In Little Monsters, Miss Caroline (Lupita Nyong’o) tries to keep her class safe on a school trip after a zombie outbreak ruins the fun. She uses every tool in her teacher arsenal to keep her kids calm and alive, like distracting them with games and songs, and playing tag where the zombies are “it.” Little Monsters might teach you ways to keep calm, and that the zombies are lava.
Train to Busan
In Train to Busan, a chemical leak causes an epidemic of ravenous undead to eat people, and it spreads like wildfire across South Korea. Seok-woo (Gong Yoo) and his estranged daughter Soo-an (Su-an Kim) are stuck on a train travelling from Seoul to Busan when the outbreak makes it their way, and Seok-woo is down to fistfight zombies to survive and protect his daughter, making Train to Busan a fun lesson for how to survive a relentless attack in enclosed spaces.
World War Z
When an unknown disease sweeps the world, former UN field agent Gerry Lane (Brad Pitt) and his wife Karin Lane (Mireille Enos) are extracted with their family to a New Jersey naval base. They’re told that in order to stop the spread, they must find ground zero where it all began, and it’s a race against time with plenty of sprinting zombies. World War Z teaches you how to survive fast-moving hordes of zombies, instead of the mindless, slow-moving ones most common to the genre.
Dawn of the Dead
Dawn of the Dead is a modern retelling of the 1978 George A. Romero film by the same name. In it, Ana (Sarah Polley) awakens to her neighbour acting strangely in her home. Obviously sick in some way, the young girl attacks and kills her husband, and Ana manages to escape to join a group of people who take refuge in an abandoned mall until they can use radio transmissions and sporadic television access to learn about what they’re dealing with (surprise, it’s a zombie apocalypse). Dawn of the Dead teaches you how to work with what you’ve got, and keep moving through trauma.
Shaun of the Dead
In Crouch End, London, dysfunctional best friends Shaun (Simon Pegg) and Ed (Nick Frost) are stuck in dead-end jobs (or not working at all), spending most of their nights at The Winchester pub. Shaun’s girlfriend, Liz (Kate Ashfield), just wants him to sort his life out. When the town is taken over by slow-moving man eating corpses, Shaun must wrangle his loved ones to secure their survival. The members take bats and golf clubs and embark on a first person video game-style journey to The Winchester, convinced the pub is the safest place to wait out the danger. Shaun of the Dead shows us how to stay alive as long as possible to be rescued and stick with what you know.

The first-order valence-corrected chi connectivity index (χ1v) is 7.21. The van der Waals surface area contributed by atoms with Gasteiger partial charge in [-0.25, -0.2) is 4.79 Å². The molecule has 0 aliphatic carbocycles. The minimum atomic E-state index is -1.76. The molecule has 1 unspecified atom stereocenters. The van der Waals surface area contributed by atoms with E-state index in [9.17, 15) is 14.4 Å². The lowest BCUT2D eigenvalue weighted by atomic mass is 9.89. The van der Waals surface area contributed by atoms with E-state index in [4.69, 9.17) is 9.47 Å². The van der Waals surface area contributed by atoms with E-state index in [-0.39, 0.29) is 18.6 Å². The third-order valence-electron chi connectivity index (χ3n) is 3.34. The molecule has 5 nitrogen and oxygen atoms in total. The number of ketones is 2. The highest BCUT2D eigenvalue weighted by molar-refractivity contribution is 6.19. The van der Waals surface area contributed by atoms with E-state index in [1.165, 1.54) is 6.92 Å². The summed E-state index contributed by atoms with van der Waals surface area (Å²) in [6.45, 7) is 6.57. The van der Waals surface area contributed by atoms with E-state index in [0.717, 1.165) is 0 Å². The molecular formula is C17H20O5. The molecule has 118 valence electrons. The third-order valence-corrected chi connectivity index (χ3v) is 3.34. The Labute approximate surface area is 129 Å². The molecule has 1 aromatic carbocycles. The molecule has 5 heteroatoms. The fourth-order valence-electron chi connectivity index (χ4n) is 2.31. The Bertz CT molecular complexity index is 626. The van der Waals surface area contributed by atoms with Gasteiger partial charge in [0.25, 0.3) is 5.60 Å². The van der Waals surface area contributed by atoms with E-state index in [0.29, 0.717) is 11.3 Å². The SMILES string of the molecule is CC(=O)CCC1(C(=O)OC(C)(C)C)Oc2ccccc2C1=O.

28 Days Later
After a laboratory chimp harbouring an infectious and violent disease is released by animal rights activists, it attacks and spreads a deadly virus eventually world-wide. Jim, a bike messenger (Cillian Murphy) awakens from a coma to find himself alone in a hospital filled with the undead. He must survive in a deserted and unknown world in nothing but his hospital gown. He is later joined by two others who explain what has happened and give him vital information on taking the undead down (hit them in the head, as usual).
It’s been a year since the monster epidemic, and the San Fernando Valley has erected the Undead Task Force (UTF) as a division of the Los Angeles Police Department. The UTF was formed to handle the monster situation, apprehending loose werewolves, vampires, and zombies to keep the peace. A documentary camera crew captures the officer’s comical adventures: Think Reno-911 with zombies. This clever mockumentary will teach you how to live with zombies (and other creatures) as the new normal.